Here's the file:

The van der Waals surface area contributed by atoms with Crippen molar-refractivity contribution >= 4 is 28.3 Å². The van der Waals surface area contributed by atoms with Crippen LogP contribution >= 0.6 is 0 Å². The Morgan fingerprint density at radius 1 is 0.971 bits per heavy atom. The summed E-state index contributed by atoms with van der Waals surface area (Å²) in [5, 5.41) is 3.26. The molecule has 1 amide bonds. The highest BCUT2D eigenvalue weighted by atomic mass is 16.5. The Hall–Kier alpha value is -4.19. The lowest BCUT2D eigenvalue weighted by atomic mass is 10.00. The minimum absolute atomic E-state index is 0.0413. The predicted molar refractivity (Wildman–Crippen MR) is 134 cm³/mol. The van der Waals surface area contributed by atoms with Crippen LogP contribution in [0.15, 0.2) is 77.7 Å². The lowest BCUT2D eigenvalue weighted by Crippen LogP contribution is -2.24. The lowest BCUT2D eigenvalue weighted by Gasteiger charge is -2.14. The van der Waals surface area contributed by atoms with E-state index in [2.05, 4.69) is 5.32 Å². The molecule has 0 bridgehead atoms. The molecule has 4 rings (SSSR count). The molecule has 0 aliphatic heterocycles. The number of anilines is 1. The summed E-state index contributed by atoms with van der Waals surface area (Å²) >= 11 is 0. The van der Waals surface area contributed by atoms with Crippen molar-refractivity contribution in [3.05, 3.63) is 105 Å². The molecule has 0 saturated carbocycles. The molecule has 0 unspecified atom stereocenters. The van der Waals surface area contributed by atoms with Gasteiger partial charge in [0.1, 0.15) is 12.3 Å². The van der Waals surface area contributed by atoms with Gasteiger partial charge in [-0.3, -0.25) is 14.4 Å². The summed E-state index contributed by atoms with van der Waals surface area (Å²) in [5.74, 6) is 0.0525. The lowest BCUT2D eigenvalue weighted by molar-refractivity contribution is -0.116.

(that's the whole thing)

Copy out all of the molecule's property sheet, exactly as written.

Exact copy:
The van der Waals surface area contributed by atoms with Crippen molar-refractivity contribution >= 4 is 28.3 Å². The van der Waals surface area contributed by atoms with Crippen LogP contribution >= 0.6 is 0 Å². The Morgan fingerprint density at radius 1 is 0.971 bits per heavy atom. The summed E-state index contributed by atoms with van der Waals surface area (Å²) in [5, 5.41) is 3.26. The molecule has 1 amide bonds. The highest BCUT2D eigenvalue weighted by atomic mass is 16.5. The Hall–Kier alpha value is -4.19. The lowest BCUT2D eigenvalue weighted by atomic mass is 10.00. The minimum absolute atomic E-state index is 0.0413. The predicted molar refractivity (Wildman–Crippen MR) is 134 cm³/mol. The van der Waals surface area contributed by atoms with Crippen LogP contribution in [0.15, 0.2) is 77.7 Å². The lowest BCUT2D eigenvalue weighted by Crippen LogP contribution is -2.24. The lowest BCUT2D eigenvalue weighted by Gasteiger charge is -2.14. The van der Waals surface area contributed by atoms with E-state index in [2.05, 4.69) is 5.32 Å². The molecule has 0 bridgehead atoms. The molecule has 4 rings (SSSR count). The molecule has 0 aliphatic heterocycles. The number of anilines is 1. The summed E-state index contributed by atoms with van der Waals surface area (Å²) >= 11 is 0. The van der Waals surface area contributed by atoms with Crippen molar-refractivity contribution in [3.05, 3.63) is 105 Å². The molecule has 0 saturated carbocycles. The molecule has 0 unspecified atom stereocenters. The van der Waals surface area contributed by atoms with Gasteiger partial charge in [0.1, 0.15) is 12.3 Å². The van der Waals surface area contributed by atoms with Gasteiger partial charge in [-0.3, -0.25) is 14.4 Å². The summed E-state index contributed by atoms with van der Waals surface area (Å²) in [5.74, 6) is 0.0525. The lowest BCUT2D eigenvalue weighted by molar-refractivity contribution is -0.116.